Sources: CNBC, businesspundit.com, ibscdc.org, hp.com
Tenure: May 2001 - June 2007
The longtime Warner Bros. veteran took over Yahoo at a time when morale and ad sales were plummeting amid the dot-com implosion. Semel replaced the popular senior executive and one-time heir apparent Timothy Koogle, while having to answer questions about his lack of experience in Internet technology. He led the turnaround by strengthening Yahoo’s consumer product marketing and distribution. He also tried to move the company from an online advertising model to a fee-based one. Semel launched a deal with phone giant SBC Communications (now AT&T), selling broadband access to millions of American homes. Semel silenced doubters when the company earned $43 million on revenue of $953 million in 2002, reversing a $93 million loss on $717 million in revenue in 2001.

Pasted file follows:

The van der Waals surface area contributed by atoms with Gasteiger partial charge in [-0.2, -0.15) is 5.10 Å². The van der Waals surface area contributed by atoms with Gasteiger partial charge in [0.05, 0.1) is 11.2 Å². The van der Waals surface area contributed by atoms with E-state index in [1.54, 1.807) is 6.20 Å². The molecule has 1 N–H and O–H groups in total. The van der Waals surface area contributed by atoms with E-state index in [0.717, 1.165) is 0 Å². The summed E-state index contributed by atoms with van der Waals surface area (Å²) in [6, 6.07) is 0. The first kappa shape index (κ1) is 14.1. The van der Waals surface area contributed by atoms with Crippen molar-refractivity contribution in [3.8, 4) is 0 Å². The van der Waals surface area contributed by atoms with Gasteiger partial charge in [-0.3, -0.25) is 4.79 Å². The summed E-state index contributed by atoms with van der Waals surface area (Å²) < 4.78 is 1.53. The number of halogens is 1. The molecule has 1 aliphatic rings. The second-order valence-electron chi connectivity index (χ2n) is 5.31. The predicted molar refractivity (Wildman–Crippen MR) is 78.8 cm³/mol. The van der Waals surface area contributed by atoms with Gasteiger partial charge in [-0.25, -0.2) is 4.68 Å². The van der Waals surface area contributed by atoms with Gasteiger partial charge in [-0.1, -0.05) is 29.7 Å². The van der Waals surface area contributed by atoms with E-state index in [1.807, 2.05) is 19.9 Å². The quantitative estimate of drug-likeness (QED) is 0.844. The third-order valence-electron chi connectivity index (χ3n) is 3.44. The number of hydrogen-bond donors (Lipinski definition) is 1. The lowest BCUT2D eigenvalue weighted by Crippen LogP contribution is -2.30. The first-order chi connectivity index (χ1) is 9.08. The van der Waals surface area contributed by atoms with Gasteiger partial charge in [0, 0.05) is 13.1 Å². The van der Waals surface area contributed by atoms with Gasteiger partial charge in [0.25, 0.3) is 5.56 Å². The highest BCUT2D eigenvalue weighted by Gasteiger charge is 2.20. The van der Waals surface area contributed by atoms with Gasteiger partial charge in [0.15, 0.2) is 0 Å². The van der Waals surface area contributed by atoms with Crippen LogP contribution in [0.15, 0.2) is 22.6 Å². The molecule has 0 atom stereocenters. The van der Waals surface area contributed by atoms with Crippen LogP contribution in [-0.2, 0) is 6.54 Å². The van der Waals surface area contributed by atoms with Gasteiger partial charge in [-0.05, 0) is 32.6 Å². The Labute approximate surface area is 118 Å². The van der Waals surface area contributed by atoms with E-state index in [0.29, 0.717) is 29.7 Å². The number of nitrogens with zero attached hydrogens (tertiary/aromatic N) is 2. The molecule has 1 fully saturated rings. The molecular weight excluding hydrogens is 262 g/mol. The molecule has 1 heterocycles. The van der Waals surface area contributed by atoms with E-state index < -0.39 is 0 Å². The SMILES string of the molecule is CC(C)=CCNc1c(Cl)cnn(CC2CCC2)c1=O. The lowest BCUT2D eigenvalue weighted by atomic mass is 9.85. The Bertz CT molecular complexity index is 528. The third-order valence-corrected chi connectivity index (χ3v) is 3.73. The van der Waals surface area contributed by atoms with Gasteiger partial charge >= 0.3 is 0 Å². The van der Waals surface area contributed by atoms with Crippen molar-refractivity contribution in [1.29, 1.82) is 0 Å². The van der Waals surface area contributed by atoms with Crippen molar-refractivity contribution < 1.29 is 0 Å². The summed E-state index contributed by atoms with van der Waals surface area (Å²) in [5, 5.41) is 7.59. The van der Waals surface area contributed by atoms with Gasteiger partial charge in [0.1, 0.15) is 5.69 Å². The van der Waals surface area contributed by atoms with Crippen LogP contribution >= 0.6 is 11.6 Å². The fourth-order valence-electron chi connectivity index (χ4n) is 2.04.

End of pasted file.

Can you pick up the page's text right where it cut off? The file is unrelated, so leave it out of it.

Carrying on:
Since Semel’s tenure, however, Yahoo has struggled amid stiff competition including Google and Facebook.
Sources: prmagazine, businessweek.com
Tenure: 1979 - 1992
After being fired as president of Ford Motors in 1978, Lee Iacocca tackled rescuing Chrysler Motor — an American icon on the brink of bankruptcy. Iacocca renegotiated contracts with car-rental agencies, laid off workers, and secured $1.5 billion in federally backed loans as part of a historic government bailout. He succeeded in reviving Chrysler, starting with the compact to mid-sized K-car line in 1981. He followed that success with the first minivans, the Dodge Caravan and Plymouth Voyager, which set the standard for family-friendly transportation. In 1983, Chrysler earned $925 million, and was able to pay back the government loans.